Friday’s Winter Solstice Marks Shortest Day of the Year

By Anna Breuer on 21 December 2018
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Today, Friday, December 21, marks the winter solstice, the day of the year with longest night and fewest hours of daylight. The solstice is an astronomical phenomenon where the northern portion of the Earth’s axis is tilted furthest away from the sun, and takes place at the same time everywhere on earth.

In 2018, the solstice will occur at 5:23 p.m. EST, hence 4:23 p.m. CST, 2:23 p.m. MST, and 1:23 p.m. PST. At that instant, the sun will be directly overhead at the Tropic of Capricorn, or 23.5° south latitude.

As a result, the winter solstice is the day with the shortest period of daylight although not the day with the earliest sunset.

In the United States and many other countries in the Northern Hemisphere, the winter solstice marks the first day of winter. However, meteorological winter began on December 1, as, in accordance with the meteorological definition, the seasons begin on the first day of the months that include the equinoxes and solstice.

In the Southern Hemisphere, Friday is the summer solstice; the winter solstice takes place on June 21.

It’s important to note that, just because December 21 is the shortest day in the Northern Hemisphere, it doesn’t translate into the day on which most of the Northern Hemisphere experiences its earliest sunset or latest sunrise. For those living in New York City, for example, the earliest sunset took place on December 8 at 4:28 p.m. The sunset on December 21 will take place at 4:30 p.m. At nine hours and 15 minutes, the day will be five hours and 50 minutes shorter than on June 21, the summer solstice.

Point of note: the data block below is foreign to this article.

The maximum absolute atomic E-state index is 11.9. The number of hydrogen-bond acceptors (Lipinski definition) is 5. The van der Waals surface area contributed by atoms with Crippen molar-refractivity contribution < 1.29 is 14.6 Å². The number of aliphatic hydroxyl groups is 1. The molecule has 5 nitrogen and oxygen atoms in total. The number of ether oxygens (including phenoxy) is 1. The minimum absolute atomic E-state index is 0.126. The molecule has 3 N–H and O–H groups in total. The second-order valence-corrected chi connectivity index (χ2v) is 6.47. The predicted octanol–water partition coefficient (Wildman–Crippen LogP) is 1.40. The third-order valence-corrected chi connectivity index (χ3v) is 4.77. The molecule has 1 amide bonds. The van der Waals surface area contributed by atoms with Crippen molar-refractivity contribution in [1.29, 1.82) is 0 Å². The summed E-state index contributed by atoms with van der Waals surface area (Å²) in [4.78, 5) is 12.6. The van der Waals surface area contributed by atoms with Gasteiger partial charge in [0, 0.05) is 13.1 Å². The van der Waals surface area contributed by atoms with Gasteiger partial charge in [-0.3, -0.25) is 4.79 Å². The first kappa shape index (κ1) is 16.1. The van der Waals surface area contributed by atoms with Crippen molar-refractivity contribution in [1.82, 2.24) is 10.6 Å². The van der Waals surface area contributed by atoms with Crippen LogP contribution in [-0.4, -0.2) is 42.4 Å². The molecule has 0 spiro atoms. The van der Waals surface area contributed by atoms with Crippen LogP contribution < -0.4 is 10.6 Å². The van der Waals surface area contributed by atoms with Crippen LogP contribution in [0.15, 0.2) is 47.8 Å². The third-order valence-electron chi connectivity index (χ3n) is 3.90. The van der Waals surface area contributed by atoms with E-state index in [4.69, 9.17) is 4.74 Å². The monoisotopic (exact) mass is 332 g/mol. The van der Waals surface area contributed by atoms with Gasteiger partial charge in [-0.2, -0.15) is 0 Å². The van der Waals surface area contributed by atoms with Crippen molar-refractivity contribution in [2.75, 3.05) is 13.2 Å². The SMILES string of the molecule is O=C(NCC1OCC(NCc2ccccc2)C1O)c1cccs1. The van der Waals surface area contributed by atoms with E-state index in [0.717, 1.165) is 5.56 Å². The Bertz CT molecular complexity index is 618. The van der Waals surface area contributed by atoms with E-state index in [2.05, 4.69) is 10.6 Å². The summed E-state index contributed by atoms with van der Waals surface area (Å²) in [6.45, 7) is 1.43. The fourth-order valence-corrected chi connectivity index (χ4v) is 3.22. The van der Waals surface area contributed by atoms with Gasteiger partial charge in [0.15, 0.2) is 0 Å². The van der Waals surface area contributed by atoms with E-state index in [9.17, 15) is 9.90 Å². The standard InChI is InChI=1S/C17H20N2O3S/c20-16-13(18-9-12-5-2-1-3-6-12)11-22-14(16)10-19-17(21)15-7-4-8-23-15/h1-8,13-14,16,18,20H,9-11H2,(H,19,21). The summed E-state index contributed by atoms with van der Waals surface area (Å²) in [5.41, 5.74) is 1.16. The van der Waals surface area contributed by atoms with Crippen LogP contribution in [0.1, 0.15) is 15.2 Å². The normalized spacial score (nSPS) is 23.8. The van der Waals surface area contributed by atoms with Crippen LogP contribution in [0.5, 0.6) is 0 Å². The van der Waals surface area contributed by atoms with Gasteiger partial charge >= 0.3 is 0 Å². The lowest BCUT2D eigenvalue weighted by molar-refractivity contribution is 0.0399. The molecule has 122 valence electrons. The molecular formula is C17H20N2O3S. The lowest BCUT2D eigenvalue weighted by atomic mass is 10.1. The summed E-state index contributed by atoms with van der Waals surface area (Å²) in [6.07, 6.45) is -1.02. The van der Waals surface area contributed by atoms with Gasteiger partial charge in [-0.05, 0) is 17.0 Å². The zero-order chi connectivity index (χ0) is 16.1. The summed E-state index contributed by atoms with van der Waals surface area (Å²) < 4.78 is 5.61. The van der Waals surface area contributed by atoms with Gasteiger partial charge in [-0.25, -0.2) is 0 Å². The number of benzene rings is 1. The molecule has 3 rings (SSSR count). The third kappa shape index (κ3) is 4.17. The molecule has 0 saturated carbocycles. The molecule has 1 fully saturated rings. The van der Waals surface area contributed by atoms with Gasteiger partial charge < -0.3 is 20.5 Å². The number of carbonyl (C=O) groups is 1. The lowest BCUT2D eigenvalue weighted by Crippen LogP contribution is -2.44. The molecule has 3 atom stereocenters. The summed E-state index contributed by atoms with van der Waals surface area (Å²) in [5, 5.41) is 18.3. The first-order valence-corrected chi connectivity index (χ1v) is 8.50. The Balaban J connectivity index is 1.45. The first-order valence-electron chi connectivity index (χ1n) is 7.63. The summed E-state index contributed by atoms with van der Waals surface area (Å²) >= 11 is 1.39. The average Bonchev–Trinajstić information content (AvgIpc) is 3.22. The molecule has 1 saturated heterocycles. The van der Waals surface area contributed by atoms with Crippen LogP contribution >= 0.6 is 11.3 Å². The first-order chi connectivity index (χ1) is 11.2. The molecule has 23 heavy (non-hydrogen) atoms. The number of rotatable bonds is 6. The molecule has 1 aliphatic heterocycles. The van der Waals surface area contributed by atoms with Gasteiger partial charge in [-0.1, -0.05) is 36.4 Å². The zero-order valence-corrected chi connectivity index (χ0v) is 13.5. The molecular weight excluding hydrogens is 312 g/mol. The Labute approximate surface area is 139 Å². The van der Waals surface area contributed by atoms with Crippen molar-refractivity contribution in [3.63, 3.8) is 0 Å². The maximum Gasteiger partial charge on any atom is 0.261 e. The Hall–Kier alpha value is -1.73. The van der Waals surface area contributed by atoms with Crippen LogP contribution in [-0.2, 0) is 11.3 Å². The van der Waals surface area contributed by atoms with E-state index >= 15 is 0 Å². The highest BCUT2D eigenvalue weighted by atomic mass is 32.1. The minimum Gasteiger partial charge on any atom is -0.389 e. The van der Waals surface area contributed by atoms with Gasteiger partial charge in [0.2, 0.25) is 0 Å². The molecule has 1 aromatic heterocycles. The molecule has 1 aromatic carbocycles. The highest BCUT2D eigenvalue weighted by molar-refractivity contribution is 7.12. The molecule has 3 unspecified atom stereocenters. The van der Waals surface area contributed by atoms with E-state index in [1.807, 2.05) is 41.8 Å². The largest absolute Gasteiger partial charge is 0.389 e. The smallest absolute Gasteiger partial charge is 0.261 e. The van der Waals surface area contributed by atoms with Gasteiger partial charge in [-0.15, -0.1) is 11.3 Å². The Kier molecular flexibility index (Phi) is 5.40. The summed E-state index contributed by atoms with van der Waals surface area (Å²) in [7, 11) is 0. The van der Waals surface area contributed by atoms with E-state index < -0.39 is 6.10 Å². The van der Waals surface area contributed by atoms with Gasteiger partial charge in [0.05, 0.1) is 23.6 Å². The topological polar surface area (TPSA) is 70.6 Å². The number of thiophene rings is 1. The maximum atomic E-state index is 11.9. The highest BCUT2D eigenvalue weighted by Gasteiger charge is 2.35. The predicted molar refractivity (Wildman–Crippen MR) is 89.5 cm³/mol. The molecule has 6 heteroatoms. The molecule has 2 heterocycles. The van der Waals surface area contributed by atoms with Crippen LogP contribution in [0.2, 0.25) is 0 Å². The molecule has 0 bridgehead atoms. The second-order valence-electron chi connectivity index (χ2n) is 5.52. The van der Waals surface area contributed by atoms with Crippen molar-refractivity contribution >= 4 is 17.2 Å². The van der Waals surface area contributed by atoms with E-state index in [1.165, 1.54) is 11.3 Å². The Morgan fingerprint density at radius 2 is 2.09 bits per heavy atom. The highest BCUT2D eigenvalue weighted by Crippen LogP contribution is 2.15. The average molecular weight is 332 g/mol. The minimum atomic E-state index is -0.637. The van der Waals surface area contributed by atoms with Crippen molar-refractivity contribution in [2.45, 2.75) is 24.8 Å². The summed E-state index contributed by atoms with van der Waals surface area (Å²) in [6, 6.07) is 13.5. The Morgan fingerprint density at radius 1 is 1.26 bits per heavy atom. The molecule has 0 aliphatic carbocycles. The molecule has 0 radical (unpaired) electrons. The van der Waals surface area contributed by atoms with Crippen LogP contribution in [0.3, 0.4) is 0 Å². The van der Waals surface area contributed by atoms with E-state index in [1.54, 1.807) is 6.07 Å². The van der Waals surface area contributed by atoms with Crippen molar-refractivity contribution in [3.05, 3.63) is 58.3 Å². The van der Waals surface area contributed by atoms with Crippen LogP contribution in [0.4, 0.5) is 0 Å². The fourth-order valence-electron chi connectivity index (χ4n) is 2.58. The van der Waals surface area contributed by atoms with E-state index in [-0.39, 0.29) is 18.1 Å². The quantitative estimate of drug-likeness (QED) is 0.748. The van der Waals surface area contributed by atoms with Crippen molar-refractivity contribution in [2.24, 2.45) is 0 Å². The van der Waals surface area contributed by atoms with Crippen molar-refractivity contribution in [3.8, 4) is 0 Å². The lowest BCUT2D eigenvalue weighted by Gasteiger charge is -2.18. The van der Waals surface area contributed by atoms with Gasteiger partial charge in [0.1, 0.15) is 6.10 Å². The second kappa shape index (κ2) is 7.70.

The farther north one travels, the amount of daylight will diminish precipitously. The city of Rovaniemi, the capital of Finland’s northern-most province, Lapland, will only have two hours and 14 minutes of daylight on Friday, while Reykjavik in Iceland will see a generous four hours and seven minutes.

Meanwhile, many people will gather at Stonehenge in southern England, believed to have been erected to celebrate celestial events such as solstices and equinoxes, and elsewhere across the globe to celebrate the day, which was also Brumalia, a winter festival in ancient Rome; Koliada, a pre-Christian Slavic winter festival; and Yule, a festival observed by the historical Germanic people.

(Photo: Accura Media Group)

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